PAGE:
with Amy Urquhart
I’m Amy and I’ve spent the last three years trying to strike that perfect balance between being a wife, mom and professional career woman. I’ve decided that I’ll never perfect the art of “having it all”, but this blog is a chronicle of my attempts to continue to do so. I’m a blogger (my personal blog about Canadian home life is Hearts into Home), gardener, college instructor, wife to Graham and mom to Nate. If you’re also a working mom who finds there just aren’t enough hours in the day, I hope you’ll enjoy this column!
Read her blog at Hearts into Home.
No matter how pristine it was when I first sat down at it, within a few weeks it was cluttered with papers and strewn with pens. When I first started doing layout for a large, metropolitan newspaper, the company was still using actual pieces of paper and pens to sketch out the pages, so my ability to generate clutter was on overdrive. But even when we switched to those new-fangled computer things—with massive tube-filled monitors that took up most of the desk space—I merely transferred my clutter to the walls and called it “decor.”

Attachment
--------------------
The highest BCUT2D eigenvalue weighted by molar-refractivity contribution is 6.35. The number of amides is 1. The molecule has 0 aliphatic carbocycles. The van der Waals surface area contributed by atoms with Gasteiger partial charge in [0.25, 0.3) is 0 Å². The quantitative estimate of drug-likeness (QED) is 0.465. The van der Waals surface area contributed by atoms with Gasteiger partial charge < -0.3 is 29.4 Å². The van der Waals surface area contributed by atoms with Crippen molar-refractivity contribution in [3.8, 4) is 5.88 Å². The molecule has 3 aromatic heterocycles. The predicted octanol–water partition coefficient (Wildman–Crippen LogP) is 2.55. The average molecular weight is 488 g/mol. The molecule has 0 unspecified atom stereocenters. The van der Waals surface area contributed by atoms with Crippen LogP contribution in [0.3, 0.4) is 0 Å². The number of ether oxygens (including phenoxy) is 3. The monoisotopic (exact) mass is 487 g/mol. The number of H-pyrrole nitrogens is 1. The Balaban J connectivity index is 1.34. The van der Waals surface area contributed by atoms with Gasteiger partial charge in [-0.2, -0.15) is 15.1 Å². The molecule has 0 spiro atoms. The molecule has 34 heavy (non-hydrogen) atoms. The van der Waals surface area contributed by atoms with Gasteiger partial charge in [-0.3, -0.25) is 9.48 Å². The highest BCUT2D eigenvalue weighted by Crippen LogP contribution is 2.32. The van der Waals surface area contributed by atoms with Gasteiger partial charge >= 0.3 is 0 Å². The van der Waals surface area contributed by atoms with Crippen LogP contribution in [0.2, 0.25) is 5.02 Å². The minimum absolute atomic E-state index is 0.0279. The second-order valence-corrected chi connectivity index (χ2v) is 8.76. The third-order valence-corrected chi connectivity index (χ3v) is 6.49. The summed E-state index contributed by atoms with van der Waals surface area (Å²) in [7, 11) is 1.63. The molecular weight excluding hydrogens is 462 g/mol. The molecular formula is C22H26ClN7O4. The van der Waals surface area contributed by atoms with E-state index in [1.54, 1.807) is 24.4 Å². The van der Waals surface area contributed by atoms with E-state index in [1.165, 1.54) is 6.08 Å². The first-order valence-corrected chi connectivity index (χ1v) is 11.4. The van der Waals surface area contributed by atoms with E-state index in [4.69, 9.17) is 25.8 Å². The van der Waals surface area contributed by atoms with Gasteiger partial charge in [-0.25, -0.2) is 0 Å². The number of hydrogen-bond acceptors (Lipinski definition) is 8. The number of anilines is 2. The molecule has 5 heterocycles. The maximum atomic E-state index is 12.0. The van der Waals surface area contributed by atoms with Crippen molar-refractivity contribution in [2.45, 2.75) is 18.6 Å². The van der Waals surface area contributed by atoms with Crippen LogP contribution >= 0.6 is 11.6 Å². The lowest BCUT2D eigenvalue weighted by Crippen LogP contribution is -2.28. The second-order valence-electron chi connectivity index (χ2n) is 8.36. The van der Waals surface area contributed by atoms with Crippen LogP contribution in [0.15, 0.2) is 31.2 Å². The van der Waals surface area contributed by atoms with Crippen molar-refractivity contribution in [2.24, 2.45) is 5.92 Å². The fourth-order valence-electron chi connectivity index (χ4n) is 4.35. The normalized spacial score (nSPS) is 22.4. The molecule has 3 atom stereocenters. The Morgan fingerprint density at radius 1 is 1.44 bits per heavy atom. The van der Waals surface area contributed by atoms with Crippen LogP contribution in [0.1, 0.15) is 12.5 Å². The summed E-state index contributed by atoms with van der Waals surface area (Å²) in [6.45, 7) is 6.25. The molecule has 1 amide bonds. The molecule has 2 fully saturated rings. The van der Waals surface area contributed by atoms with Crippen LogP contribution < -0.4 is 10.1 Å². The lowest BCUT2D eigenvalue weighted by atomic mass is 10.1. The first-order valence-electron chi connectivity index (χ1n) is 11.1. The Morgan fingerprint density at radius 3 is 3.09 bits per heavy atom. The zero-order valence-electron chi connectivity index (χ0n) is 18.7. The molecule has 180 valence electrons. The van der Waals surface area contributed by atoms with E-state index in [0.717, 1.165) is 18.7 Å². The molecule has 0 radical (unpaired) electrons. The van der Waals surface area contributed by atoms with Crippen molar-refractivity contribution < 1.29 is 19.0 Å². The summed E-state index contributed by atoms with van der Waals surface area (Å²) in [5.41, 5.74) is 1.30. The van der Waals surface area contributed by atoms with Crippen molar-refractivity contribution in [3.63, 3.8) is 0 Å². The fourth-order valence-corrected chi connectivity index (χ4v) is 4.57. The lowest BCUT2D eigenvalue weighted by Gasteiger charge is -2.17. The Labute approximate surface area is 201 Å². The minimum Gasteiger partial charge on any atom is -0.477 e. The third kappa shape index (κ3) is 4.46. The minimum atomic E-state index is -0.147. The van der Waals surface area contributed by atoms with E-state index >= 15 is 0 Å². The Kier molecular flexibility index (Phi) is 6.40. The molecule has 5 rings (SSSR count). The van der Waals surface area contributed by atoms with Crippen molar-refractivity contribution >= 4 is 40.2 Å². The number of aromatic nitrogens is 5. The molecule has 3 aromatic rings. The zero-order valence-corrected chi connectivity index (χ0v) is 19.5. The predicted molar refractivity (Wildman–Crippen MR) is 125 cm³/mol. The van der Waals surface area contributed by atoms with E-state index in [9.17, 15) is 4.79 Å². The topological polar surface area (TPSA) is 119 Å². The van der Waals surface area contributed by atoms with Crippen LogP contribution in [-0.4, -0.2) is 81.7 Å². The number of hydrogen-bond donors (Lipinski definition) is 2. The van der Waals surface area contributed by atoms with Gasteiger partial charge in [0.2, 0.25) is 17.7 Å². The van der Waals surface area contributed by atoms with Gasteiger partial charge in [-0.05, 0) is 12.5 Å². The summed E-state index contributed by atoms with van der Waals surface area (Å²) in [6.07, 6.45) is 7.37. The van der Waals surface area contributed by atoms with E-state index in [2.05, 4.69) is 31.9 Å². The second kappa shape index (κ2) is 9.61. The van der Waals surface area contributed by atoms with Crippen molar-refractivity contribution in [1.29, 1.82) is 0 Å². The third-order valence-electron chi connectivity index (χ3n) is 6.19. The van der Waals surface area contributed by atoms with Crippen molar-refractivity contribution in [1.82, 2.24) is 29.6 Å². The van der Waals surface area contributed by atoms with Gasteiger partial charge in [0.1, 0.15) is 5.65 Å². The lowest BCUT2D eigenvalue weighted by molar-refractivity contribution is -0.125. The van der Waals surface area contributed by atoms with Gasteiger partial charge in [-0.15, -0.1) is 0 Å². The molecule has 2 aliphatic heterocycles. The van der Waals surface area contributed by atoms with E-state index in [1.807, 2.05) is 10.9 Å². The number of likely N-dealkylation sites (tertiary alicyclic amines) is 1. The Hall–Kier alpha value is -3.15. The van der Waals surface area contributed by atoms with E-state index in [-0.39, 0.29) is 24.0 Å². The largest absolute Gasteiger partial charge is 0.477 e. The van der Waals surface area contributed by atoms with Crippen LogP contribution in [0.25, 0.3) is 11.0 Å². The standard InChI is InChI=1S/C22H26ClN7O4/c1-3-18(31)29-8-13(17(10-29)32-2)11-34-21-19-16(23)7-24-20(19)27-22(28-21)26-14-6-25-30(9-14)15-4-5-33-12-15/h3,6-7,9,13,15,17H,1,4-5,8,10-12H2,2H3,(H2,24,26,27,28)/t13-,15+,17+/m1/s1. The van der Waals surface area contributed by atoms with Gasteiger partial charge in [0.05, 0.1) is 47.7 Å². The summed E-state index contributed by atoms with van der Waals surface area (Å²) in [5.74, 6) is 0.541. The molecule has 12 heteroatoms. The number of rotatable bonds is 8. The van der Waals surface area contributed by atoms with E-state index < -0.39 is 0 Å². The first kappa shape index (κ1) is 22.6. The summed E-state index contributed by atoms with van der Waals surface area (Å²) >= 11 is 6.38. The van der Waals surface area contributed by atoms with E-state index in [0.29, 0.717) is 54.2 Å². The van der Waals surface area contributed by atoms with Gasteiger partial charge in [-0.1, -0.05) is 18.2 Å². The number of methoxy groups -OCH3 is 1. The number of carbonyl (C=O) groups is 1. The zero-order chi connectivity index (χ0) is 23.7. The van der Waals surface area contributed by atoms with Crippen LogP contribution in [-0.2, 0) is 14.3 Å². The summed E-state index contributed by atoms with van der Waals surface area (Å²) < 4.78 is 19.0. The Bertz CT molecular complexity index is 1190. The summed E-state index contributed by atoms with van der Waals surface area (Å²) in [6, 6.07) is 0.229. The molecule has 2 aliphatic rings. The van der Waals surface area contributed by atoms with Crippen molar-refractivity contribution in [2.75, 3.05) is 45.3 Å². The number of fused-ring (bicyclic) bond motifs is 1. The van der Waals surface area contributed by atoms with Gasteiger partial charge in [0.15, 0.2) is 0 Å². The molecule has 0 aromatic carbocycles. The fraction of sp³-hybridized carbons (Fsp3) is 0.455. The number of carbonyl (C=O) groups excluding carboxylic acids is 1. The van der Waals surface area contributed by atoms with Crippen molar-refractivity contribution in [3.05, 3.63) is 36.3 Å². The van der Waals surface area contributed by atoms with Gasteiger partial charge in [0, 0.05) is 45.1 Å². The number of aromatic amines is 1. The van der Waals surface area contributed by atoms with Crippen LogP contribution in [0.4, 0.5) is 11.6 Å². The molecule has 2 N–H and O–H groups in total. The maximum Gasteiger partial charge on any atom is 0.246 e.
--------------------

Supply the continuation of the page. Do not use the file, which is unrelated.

My workspace at home has always had something on the walls, too. When I was in high school, the wall above my desk was festooned with note cards bearing inspirational quotes. When I went to college, I kept photos of friends and family in view of my books and files and folders, and added a calligraphy copy of The Desiderata by Max Ehrmann and pictures of the Earth as seen from the Moon and, as the years progressed, sticky notes and to-do list and whimsical pictures that struck a chord with me.
After 20 years of desks in offices, I work from home now (when I’m not traveling), and I’ve recently reclaimed my home office. It had become the nursery when my youngest children were born, and will be a guest room when our house is full of big kids and grandparents and extended family during the summers, but for now, I’m slowly adding to the “decor.” There are framed newspaper front pages declaring “War” (Honolulu Star-Bulletin, Dec. 7, 1941) and “Peace” (The Philadelphia Inquirer, Aug. 15, 1945) above my desk, which holds two laptops, a cell phone, a land-line, a printer, and a small set of shallow drawers and… that’s it, so far. Oh, and a cup of coffee. But I’m sure that the clutter will find it’s way back in soon.
So, what does my desk say about me? I’m no psychologist, but I’d guess that it’s a reflection of my multitasking superpowers, the fact that I’m in the media, that I live on caffeine, and that, given my cluttered track record, I haven’t been in this particular home office for very long yet.
What does your workspace look like? What do you think it says about you?
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